In contrast to more sophisticated data, the beauty of simple match data is that it can be easily understood and analyzed by any machine learning researcher, just like the famous Iris data set. But although the data is simple to understand, it does not mean that the scope of possible analyses is limited—on the contrary, as the special issue Machine Learning for Soccer shows, the data set provides considerable analytical challenges. Researchers are welcome to freely use the Database to develop and test their own strategies, methods, and tools.
However, the major motivation for developing the Open International Soccer Database was not to provide yetanother benchmark data set for the machine learning community, but to build a knowledge base that can be used for the prediction of realworld soccer matches. We therefore deliberately collected and integrated only data that are readily available for most soccer leagues worldwide, including lower leagues. In other words, this type of data is widely available now and in the future. This is a very important aspect. If, on the other hand, the Database included highlyspecialized data, then its usability would be severely hampered. For example, in order to make predictions for next weekend’s games, we need to obtain an update of the latest results for the teams in the league of interest, retrain our model, and then predict the future games. So typically, one has less than one week for building a predictive model. Obtaining highly sophisticated match data, specifically in such a short time frame, is not feasible. This means that a lot of sophisticated data (which does not exist for all teams) that are not updated and made public in this short time interval are useless for realworld predictions. By contrast, the type of data in the Open International Soccer Database are simple, but they are the only data that are widely and freely available in time to make predictions.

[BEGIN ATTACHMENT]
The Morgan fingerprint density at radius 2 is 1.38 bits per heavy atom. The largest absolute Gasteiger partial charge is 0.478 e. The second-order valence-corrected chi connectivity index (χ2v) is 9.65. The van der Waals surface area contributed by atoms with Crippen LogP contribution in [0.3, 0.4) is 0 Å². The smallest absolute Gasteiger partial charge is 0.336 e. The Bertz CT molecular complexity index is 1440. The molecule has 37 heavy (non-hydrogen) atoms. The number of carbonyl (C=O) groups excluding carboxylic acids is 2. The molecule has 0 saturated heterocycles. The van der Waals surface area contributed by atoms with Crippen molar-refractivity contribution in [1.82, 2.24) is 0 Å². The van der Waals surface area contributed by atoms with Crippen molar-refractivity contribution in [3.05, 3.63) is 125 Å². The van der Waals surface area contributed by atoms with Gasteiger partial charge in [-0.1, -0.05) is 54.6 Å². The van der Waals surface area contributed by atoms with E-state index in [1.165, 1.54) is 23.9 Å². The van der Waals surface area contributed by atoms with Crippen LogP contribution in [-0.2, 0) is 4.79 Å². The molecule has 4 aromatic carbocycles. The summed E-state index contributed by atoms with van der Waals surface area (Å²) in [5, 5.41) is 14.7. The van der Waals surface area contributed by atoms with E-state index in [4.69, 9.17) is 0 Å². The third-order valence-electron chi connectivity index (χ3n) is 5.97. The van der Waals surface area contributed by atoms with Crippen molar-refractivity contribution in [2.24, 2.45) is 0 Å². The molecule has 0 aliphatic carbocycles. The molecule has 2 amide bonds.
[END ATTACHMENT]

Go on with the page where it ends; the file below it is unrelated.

Keeping its future usability in mind, we designed the database to provide a very large set of precisely the data that are widely and publicly available on a regular basis for practically all soccer leagues around the world. Specifically, for users who are interested in making predictions for their favorite team(s), it is important to have long historical records, as this is a key factor for reliable predictions. Simply put, such users need to add the latest results of their target teams to the Database, train predictive models, and make the desired predictions. This is of course only feasible if the historical data have the same format as the new data that the users can easily access.
The goal of the 2017 Soccer Prediction Challenge was to explore the limits of predictability using this type of widely available soccer data. More precisely, the research question could be phrased as follows: “What data about soccer matches are widely available now and in the future, and to what extent is it useful to predict match outcomes?” To address this question, we used version v1.0 of the Database as the learning set in the 2017 Soccer Prediction Challenge. In January 2017, we invited the machine learning community to develop predictive models from the learning set and predict the outcome of 206 future matches taking place between 31 March and 9 April 2017 (Berrar et al. 2017a). In addition to exploring the limits of predictability, our intention was to pose a real “acid test” prediction challenge by requiring all participants to make their predictions before the actual outcome was known.
Here, we describe the Open International Soccer Database, as well as the 2017 Soccer Prediction Challenge and its results. All materials related to the Database and Challenge are publicly available under the CC0 1.0 Universal license through the Open Science Framework project sites.^{Footnote 1} An updated version of the Database with more entries and some corrections has already been made available at the project website. Future updates will also provide references and links to machine learning research that uses it.